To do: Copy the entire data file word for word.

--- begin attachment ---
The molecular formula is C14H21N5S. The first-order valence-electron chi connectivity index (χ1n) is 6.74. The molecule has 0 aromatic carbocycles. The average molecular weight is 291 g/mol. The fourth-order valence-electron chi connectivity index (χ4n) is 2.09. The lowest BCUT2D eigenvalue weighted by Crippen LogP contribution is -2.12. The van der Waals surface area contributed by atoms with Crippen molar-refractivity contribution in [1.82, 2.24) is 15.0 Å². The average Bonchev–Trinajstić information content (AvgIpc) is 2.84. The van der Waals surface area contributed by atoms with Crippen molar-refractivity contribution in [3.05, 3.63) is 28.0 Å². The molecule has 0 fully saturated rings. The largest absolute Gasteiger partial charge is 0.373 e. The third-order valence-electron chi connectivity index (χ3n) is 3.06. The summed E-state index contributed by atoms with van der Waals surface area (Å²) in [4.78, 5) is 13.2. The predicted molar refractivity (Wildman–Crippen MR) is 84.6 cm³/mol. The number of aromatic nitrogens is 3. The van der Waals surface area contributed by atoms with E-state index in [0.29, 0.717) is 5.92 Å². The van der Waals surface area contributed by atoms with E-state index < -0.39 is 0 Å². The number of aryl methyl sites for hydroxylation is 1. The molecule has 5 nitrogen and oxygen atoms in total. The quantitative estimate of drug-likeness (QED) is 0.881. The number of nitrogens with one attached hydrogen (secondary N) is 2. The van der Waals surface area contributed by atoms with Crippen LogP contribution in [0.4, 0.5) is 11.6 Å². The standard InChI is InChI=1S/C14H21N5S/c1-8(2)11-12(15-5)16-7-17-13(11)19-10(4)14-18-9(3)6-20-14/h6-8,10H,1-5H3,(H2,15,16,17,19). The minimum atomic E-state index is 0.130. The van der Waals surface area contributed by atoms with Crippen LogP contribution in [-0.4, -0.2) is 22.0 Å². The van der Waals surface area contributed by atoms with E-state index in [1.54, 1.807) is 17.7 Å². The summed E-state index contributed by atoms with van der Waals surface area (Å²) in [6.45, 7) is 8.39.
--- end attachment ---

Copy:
The molecular formula is C14H21N5S. The first-order valence-electron chi connectivity index (χ1n) is 6.74. The molecule has 0 aromatic carbocycles. The average molecular weight is 291 g/mol. The fourth-order valence-electron chi connectivity index (χ4n) is 2.09. The lowest BCUT2D eigenvalue weighted by Crippen LogP contribution is -2.12. The van der Waals surface area contributed by atoms with Crippen molar-refractivity contribution in [1.82, 2.24) is 15.0 Å². The average Bonchev–Trinajstić information content (AvgIpc) is 2.84. The van der Waals surface area contributed by atoms with Crippen molar-refractivity contribution in [3.05, 3.63) is 28.0 Å². The molecule has 0 fully saturated rings. The largest absolute Gasteiger partial charge is 0.373 e. The third-order valence-electron chi connectivity index (χ3n) is 3.06. The summed E-state index contributed by atoms with van der Waals surface area (Å²) in [4.78, 5) is 13.2. The predicted molar refractivity (Wildman–Crippen MR) is 84.6 cm³/mol. The number of aromatic nitrogens is 3. The van der Waals surface area contributed by atoms with E-state index in [0.29, 0.717) is 5.92 Å². The van der Waals surface area contributed by atoms with E-state index < -0.39 is 0 Å². The number of aryl methyl sites for hydroxylation is 1. The molecule has 5 nitrogen and oxygen atoms in total. The quantitative estimate of drug-likeness (QED) is 0.881. The number of nitrogens with one attached hydrogen (secondary N) is 2. The van der Waals surface area contributed by atoms with Crippen LogP contribution in [0.4, 0.5) is 11.6 Å². The standard InChI is InChI=1S/C14H21N5S/c1-8(2)11-12(15-5)16-7-17-13(11)19-10(4)14-18-9(3)6-20-14/h6-8,10H,1-5H3,(H2,15,16,17,19). The minimum atomic E-state index is 0.130. The van der Waals surface area contributed by atoms with Crippen LogP contribution in [-0.4, -0.2) is 22.0 Å². The van der Waals surface area contributed by atoms with E-state index in [1.54, 1.807) is 17.7 Å². The summed E-state index contributed by atoms with van der Waals surface area (Å²) in [6.45, 7) is 8.39.